At some point, somewhere, you’ve seen chatter about Meagan Good. Is she too sexy? Is she keeping it real? Is she doing too much to be a preacher’s wife? (Her hubby, of course, is studio exec and preacher DeVon Franklin.)
Truth is, the 32-year-old actress is just plain sexy. She hears the comments, she understands where they come from, and she still plans on killing it every time she steps on a red carpet.
In other words: deal with it.
We chatted recently with the actress, currently co-starring in Anchorman 2, about her roles on and off the screen.
EBONY: You’re a preacher’s wife, an actress and a sexy woman. How do you straddle the line when it comes to picking roles?
Meagan Good: I don’t really straddle the line. I just trust my heart and my spirit and I pray about things. I grew up in this industry since I was a little girl. So sometimes things I may feel are appropriate, a conservative Christian may not agree with me. And that’s OK. We all are unique and we all have unique points of view. But we’re all here to serve God, and build His kingdom. And we’ve all got to have a personal relationship with Him and know in our hearts what’s right for us individually.
EBONY: There’s this additional layer for you because we’ve been watching you act for two decades now. How has that path been for you?
MG: It’s been challenging. By the grace of God, I was a working kid actor. And then you go into your 19, 20, 21, 22 and you’re fighting to prove “I’m not a kid anymore, I’m an adult.” And you see so many kid actors having a tough time making a transition. I think for me at the time, I was absolutely determined to make that transition and prove to people, I am a woman now.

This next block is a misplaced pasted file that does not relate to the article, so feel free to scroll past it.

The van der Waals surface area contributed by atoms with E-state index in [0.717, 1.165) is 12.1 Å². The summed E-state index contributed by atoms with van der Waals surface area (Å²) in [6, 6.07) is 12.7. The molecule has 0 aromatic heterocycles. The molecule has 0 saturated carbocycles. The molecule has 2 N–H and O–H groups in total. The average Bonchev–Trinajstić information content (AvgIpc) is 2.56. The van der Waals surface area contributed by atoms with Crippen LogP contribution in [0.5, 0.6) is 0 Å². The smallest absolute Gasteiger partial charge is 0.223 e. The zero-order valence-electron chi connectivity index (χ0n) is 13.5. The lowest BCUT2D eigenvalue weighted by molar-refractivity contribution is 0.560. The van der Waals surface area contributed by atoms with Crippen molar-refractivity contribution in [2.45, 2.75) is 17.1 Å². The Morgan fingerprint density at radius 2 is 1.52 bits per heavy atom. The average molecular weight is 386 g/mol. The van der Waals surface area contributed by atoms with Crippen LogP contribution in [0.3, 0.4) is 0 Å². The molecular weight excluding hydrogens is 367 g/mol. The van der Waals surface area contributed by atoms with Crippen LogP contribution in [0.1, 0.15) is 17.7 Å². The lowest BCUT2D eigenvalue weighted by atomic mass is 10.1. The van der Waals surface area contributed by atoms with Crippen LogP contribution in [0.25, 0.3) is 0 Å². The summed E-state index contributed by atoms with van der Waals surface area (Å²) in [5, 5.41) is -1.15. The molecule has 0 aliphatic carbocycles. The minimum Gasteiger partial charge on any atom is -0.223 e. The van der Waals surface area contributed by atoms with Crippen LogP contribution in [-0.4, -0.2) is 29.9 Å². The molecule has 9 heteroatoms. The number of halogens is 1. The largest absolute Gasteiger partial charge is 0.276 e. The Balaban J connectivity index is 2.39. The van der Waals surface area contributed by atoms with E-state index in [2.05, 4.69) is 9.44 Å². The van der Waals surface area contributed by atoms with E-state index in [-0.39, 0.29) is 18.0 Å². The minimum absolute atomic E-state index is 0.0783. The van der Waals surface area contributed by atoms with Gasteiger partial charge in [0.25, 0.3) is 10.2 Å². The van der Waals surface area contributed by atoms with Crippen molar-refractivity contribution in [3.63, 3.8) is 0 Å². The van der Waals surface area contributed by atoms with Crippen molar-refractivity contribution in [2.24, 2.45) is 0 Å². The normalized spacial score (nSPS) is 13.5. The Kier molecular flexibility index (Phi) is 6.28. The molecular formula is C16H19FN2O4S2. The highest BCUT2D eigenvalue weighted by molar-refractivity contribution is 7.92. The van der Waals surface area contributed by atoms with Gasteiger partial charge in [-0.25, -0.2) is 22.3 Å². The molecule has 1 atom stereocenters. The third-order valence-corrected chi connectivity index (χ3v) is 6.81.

As a result, I went all the way grown woman and sexy. And by the time I was 24, 25, it started to work against me. Because I just became sexy grown woman instead of an actress who was capable and desiring to do so much more than just play a girlfriend or a love interest. So the transition, even though it was a little awkward, I’m thankful I got over the hump into some things [that] allow me to expand.
That’s what the last couple years have been, and I’m feeling great in this season. I feel like I’ve just gotten over the hump where I’m breaking out of being typecast. And I would never complain for the season before. I think that was appropriate for my 20s, and I had a blast and a wonderful time. I’m in my 30s now, and it’s just a completely different season. God’s been seeing me through all of it. I wouldn’t complain because, by the grace of God, I’ve always been a working actor. So anything that’s gone through has been about growth and maturity.
EBONY: It almost felt like you were going through this “allow me to reintroduce myself” phase. People thought they knew you based off the roles you were taking in your 20s. Then it was like, “Oh wait. She’s spiritual and she’s a Christian…”
MG: Yes! It’s interesting because you’ve got the characters I’ve played in the past coupled with what people see on blogs, and they only see a snippet of the reality of what’s going on. Then they come up with an idea of who you are and they don’t really know a lot about you beyond these tiny snippets, some of which aren’t even true or only pieces of the story.